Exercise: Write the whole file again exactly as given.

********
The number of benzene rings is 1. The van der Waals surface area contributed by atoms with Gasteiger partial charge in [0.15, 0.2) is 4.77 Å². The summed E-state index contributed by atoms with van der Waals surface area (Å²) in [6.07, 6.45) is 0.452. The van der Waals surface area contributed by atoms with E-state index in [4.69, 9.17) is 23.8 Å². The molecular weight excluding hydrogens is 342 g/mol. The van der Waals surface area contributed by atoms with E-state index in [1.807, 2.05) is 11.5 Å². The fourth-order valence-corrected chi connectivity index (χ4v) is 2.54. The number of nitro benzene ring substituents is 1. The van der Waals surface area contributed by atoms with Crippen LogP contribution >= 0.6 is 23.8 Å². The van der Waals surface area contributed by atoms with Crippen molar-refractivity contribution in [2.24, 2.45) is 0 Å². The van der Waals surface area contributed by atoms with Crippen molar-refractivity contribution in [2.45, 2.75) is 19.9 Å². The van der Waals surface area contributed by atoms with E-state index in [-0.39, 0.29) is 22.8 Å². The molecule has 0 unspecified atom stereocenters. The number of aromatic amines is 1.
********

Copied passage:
The number of benzene rings is 1. The van der Waals surface area contributed by atoms with Gasteiger partial charge in [0.15, 0.2) is 4.77 Å². The summed E-state index contributed by atoms with van der Waals surface area (Å²) in [6.07, 6.45) is 0.452. The van der Waals surface area contributed by atoms with E-state index in [4.69, 9.17) is 23.8 Å². The molecular weight excluding hydrogens is 342 g/mol. The van der Waals surface area contributed by atoms with E-state index in [1.807, 2.05) is 11.5 Å². The fourth-order valence-corrected chi connectivity index (χ4v) is 2.54. The number of nitro benzene ring substituents is 1. The van der Waals surface area contributed by atoms with Crippen LogP contribution >= 0.6 is 23.8 Å². The van der Waals surface area contributed by atoms with Crippen molar-refractivity contribution in [2.24, 2.45) is 0 Å². The van der Waals surface area contributed by atoms with Crippen molar-refractivity contribution in [2.45, 2.75) is 19.9 Å². The van der Waals surface area contributed by atoms with E-state index in [-0.39, 0.29) is 22.8 Å². The molecule has 0 unspecified atom stereocenters. The number of aromatic amines is 1.